– 2 cups wood chunks or chips, preferably oak.

TIPS
– Look for dried kombu seaweed in an Asian grocery store or large supermarket.
– Soaking mussels in salt water helps to rid them of any lingering sand. Mix ½ cup of salt in about a gallon of water in a large bowl. Add the mussels and let soak for 1 hour. Then scrub the mussels with a stiff brush under running water and yank off the mosslike “beard”, using pliers if necessary.
– For the burlap, an old coffee sack works well. Ask for one at your local coffee shop. Some hardware stores also carry burlap.

THE GRILL
Gas: Indirect heat, medium (325° to 350°F)
3- or 4-burner grill – middle burner(s) on medium-low
Charcoal:
Indirect heat, medium ash
Split charcoal bed (about 2 dozen coals per side), single layer of coals in center
20 replacement coals.

INGREDIENTS (MAKES 10 TO 12 SERVINGS)
3 ounces dried kombu (kelp) seaweed (see Tips)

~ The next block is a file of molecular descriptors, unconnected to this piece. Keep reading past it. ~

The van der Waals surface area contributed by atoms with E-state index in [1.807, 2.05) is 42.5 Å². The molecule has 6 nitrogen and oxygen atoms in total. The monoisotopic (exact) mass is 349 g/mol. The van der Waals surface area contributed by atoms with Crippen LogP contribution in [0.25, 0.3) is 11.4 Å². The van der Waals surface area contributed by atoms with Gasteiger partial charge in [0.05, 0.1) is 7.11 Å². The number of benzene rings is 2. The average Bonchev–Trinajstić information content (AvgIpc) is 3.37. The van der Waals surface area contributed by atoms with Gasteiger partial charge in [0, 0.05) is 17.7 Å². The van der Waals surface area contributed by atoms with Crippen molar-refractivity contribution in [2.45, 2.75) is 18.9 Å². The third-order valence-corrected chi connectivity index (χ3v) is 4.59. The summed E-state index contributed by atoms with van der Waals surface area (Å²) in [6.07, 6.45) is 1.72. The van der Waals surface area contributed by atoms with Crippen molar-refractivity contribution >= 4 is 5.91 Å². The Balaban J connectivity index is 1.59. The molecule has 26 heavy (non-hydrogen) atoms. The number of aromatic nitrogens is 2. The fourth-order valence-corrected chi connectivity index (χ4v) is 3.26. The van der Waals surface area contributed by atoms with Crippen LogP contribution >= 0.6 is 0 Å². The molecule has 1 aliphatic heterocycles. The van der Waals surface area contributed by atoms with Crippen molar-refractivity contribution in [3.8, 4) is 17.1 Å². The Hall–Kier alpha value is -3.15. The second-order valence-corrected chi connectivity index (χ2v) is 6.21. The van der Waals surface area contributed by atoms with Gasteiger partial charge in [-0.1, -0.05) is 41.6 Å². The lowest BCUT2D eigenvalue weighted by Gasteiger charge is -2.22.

3 pounds small red-skinned or white potatoes, scrubbed
1 tablespoon crab boil seasoning, such as Old Bay, or sea salt
2 onions, peeled, leaving the root end intact, and cut lengthwise into eighths
12 ounces cured Portuguese linguiça or Spanish chorizo, sliced ½ inch thick
8 ears fresh corn, shucked and halved crosswise
3 dozen littleneck or small cherrystone clams
3 dozen mussels, scrubbed and debearded (see Tips)
1 small bunch flat-leaf parsley
6 live lobsters, 1 to 1½ pounds each
1 cup (2 sticks) butter, melted
2 lemons, cut into wedges.

DIRECTIONS
1. Heat the grill as directed. Soak the wood chunks or chips in water for 1 hour.